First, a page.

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updated 9/10/2011 1:15:12 AM ET 2011-09-10T05:15:12

After two days of delay caused by bad weather and a technical glitch, NASA is once again ready to launch two probes toward the moon to unlock the secrets of lunar gravity.

The twin Grail spacecraft are expected to launch from Florida's Cape Canaveral Air Force Station today (Sept. 10) at 8:29 a.m. EDT (1229 GMT), with a second opportunity available at 9:08 a.m. EDT (1308 GMT), if needed, NASA officials said.

The $496 million moon probes were initially slated to launch atop their unmanned Delta 2 rocket on Thursday (Sept. 8), but unacceptable high-altitude winds forced NASA to delay the liftoff.

Another chance on Friday was called off to give engineers time to assess the rocket's propulsion system after a potential glitch was detected.After a series of reviews, the team concluded that there are no issues with the rocket or its propulsion system, NASA officials said. [ Photos of NASA's Grail Moon Gravity Mission ]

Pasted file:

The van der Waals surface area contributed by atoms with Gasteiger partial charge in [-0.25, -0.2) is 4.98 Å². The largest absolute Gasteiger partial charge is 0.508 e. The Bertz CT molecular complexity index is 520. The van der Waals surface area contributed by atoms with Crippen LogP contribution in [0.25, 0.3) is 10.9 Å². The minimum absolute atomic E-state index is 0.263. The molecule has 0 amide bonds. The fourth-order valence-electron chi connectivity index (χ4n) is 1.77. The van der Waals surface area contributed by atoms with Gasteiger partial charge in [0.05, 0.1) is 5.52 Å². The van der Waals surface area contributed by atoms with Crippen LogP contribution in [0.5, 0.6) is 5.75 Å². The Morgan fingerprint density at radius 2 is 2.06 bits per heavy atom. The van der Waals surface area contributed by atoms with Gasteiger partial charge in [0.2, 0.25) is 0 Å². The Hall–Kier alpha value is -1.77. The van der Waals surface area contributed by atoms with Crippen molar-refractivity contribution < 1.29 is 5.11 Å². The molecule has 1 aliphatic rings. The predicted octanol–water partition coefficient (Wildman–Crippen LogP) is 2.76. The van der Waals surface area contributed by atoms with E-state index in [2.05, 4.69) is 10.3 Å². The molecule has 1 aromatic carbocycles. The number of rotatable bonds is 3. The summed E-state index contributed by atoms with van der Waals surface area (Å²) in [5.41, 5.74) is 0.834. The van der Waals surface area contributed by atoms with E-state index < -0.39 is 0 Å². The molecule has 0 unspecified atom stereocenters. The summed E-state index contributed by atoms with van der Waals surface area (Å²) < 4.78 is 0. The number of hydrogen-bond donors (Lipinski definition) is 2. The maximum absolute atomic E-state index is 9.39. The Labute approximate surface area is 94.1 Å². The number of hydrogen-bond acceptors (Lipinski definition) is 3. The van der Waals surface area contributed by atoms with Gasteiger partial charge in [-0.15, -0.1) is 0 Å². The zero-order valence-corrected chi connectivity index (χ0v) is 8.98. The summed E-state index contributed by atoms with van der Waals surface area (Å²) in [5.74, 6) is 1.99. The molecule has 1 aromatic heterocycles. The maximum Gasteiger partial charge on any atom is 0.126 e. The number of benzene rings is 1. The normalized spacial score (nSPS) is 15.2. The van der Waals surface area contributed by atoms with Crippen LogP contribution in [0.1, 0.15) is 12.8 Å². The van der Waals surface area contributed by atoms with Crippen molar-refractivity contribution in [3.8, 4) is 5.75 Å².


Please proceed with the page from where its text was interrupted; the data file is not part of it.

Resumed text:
Today's weather forecast is more optimistic, and current predictions show a 60 percent chance of acceptable conditions at the time of launch, agency officials said.

NASA has specific limits for acceptable launch weather conditions, with high winds, rain, thunder and lightning all present potential safety risks. For example, high upper level winds can affect the way rockets fly through Earth's upper atmosphere as they blast into orbit. 

The agency will closely monitor weather conditions overnight in preparation for tomorrow's attempt. The Grail mission (whose name is short for Gravity Recovery and Interior Laboratory) has a 42-day launch window that extends through Oct. 19, officials have said. [ Video: Grail's Mission to Map Moon Gravity ]

The twin Grail spacecraft, called Grail-A and Grail-B, will closely examine the composition of the lunar interior, and will make detailed and precise maps of the moon's gravitational field. The three-month mission is expected to help scientists solve mysteries of the moon's origin and its evolution since the natural satellite was formed 4.6 billion years ago.

Researchers are also hoping to use Grail's observations to better understand how other large, rocky bodies in the inner solar system were formed.

You can follow SPACE.com staff writer Denise Chow on Twitter@denisechow. Follow SPACE.com for the latest in space science and exploration news on Twitter@Spacedotcomand onFacebook.

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